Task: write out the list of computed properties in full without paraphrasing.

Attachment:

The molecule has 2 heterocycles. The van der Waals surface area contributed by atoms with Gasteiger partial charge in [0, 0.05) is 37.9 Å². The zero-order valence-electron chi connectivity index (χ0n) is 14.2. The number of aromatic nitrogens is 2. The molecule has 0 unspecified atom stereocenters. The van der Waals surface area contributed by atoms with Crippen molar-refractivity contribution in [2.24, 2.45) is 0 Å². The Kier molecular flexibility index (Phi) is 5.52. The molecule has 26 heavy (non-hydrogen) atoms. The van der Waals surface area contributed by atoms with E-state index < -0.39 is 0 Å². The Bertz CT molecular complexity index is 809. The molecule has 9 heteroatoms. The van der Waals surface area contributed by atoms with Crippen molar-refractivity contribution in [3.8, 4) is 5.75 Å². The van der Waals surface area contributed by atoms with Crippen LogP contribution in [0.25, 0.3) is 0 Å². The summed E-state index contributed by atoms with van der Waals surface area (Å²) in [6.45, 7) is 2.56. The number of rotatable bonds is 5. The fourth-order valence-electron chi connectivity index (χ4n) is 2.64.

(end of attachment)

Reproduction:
The molecule has 2 heterocycles. The van der Waals surface area contributed by atoms with Gasteiger partial charge in [0, 0.05) is 37.9 Å². The zero-order valence-electron chi connectivity index (χ0n) is 14.2. The number of aromatic nitrogens is 2. The molecule has 0 unspecified atom stereocenters. The van der Waals surface area contributed by atoms with Crippen molar-refractivity contribution in [2.24, 2.45) is 0 Å². The Kier molecular flexibility index (Phi) is 5.52. The molecule has 26 heavy (non-hydrogen) atoms. The van der Waals surface area contributed by atoms with E-state index < -0.39 is 0 Å². The Bertz CT molecular complexity index is 809. The molecule has 9 heteroatoms. The van der Waals surface area contributed by atoms with Crippen molar-refractivity contribution in [3.8, 4) is 5.75 Å². The van der Waals surface area contributed by atoms with Crippen LogP contribution in [0.25, 0.3) is 0 Å². The summed E-state index contributed by atoms with van der Waals surface area (Å²) in [6.45, 7) is 2.56. The number of rotatable bonds is 5. The fourth-order valence-electron chi connectivity index (χ4n) is 2.64.